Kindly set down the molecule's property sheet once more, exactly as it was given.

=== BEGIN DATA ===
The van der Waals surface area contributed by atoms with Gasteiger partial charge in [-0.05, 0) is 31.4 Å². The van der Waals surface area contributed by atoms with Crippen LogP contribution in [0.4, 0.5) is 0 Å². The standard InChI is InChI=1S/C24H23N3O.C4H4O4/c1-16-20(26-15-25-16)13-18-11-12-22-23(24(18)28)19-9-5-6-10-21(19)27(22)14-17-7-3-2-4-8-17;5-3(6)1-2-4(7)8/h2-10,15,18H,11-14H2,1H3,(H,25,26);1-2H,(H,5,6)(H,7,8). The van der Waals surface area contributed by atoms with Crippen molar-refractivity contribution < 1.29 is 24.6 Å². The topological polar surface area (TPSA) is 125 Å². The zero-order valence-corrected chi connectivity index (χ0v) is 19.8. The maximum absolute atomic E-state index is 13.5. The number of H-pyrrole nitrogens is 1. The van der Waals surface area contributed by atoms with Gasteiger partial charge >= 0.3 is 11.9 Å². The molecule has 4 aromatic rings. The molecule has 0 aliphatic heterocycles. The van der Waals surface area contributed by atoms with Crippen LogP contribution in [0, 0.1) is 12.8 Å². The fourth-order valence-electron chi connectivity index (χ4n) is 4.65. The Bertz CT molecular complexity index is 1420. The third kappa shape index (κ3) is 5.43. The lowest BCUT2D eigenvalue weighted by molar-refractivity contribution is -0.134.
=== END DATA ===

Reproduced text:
The van der Waals surface area contributed by atoms with Gasteiger partial charge in [-0.05, 0) is 31.4 Å². The van der Waals surface area contributed by atoms with Crippen LogP contribution in [0.4, 0.5) is 0 Å². The standard InChI is InChI=1S/C24H23N3O.C4H4O4/c1-16-20(26-15-25-16)13-18-11-12-22-23(24(18)28)19-9-5-6-10-21(19)27(22)14-17-7-3-2-4-8-17;5-3(6)1-2-4(7)8/h2-10,15,18H,11-14H2,1H3,(H,25,26);1-2H,(H,5,6)(H,7,8). The van der Waals surface area contributed by atoms with Crippen molar-refractivity contribution < 1.29 is 24.6 Å². The topological polar surface area (TPSA) is 125 Å². The zero-order valence-corrected chi connectivity index (χ0v) is 19.8. The maximum absolute atomic E-state index is 13.5. The number of H-pyrrole nitrogens is 1. The van der Waals surface area contributed by atoms with Gasteiger partial charge >= 0.3 is 11.9 Å². The molecule has 4 aromatic rings. The molecule has 0 aliphatic heterocycles. The van der Waals surface area contributed by atoms with Crippen LogP contribution in [0, 0.1) is 12.8 Å². The fourth-order valence-electron chi connectivity index (χ4n) is 4.65. The Bertz CT molecular complexity index is 1420. The third kappa shape index (κ3) is 5.43. The lowest BCUT2D eigenvalue weighted by molar-refractivity contribution is -0.134.